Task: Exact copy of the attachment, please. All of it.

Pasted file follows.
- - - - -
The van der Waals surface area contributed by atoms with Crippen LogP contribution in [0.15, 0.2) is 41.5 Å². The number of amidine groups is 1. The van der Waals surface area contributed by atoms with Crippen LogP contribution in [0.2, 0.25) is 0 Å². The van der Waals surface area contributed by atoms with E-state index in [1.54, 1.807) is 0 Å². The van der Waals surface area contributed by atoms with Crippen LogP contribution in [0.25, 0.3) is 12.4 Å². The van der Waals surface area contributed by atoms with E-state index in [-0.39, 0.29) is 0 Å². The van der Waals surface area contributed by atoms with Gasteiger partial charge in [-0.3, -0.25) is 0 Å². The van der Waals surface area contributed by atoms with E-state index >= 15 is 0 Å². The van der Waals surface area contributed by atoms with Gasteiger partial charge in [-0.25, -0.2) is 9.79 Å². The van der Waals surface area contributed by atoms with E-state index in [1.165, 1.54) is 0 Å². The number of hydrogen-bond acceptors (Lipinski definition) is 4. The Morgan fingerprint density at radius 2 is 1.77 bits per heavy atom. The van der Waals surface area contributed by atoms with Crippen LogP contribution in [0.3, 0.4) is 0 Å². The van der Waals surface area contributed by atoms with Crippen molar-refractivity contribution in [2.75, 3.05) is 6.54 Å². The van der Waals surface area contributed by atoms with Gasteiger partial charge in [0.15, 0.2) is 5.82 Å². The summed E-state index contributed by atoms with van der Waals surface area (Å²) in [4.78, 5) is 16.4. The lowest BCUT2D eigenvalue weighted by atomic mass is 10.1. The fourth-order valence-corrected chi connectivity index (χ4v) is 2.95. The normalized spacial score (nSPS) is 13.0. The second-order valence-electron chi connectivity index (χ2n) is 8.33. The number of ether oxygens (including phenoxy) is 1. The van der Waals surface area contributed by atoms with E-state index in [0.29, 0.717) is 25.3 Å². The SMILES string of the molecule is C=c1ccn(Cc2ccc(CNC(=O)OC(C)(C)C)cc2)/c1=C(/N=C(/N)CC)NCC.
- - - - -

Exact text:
The van der Waals surface area contributed by atoms with Crippen LogP contribution in [0.15, 0.2) is 41.5 Å². The number of amidine groups is 1. The van der Waals surface area contributed by atoms with Crippen LogP contribution in [0.2, 0.25) is 0 Å². The van der Waals surface area contributed by atoms with E-state index in [1.54, 1.807) is 0 Å². The van der Waals surface area contributed by atoms with Crippen LogP contribution in [0.25, 0.3) is 12.4 Å². The van der Waals surface area contributed by atoms with E-state index in [-0.39, 0.29) is 0 Å². The van der Waals surface area contributed by atoms with Gasteiger partial charge in [-0.3, -0.25) is 0 Å². The van der Waals surface area contributed by atoms with E-state index >= 15 is 0 Å². The van der Waals surface area contributed by atoms with Gasteiger partial charge in [-0.25, -0.2) is 9.79 Å². The van der Waals surface area contributed by atoms with E-state index in [1.165, 1.54) is 0 Å². The number of hydrogen-bond acceptors (Lipinski definition) is 4. The Morgan fingerprint density at radius 2 is 1.77 bits per heavy atom. The van der Waals surface area contributed by atoms with Crippen LogP contribution in [0.3, 0.4) is 0 Å². The van der Waals surface area contributed by atoms with Crippen molar-refractivity contribution in [2.75, 3.05) is 6.54 Å². The van der Waals surface area contributed by atoms with Gasteiger partial charge in [0.15, 0.2) is 5.82 Å². The summed E-state index contributed by atoms with van der Waals surface area (Å²) in [4.78, 5) is 16.4. The lowest BCUT2D eigenvalue weighted by atomic mass is 10.1. The fourth-order valence-corrected chi connectivity index (χ4v) is 2.95. The normalized spacial score (nSPS) is 13.0. The second-order valence-electron chi connectivity index (χ2n) is 8.33. The number of ether oxygens (including phenoxy) is 1. The van der Waals surface area contributed by atoms with E-state index in [0.29, 0.717) is 25.3 Å². The SMILES string of the molecule is C=c1ccn(Cc2ccc(CNC(=O)OC(C)(C)C)cc2)/c1=C(/N=C(/N)CC)NCC.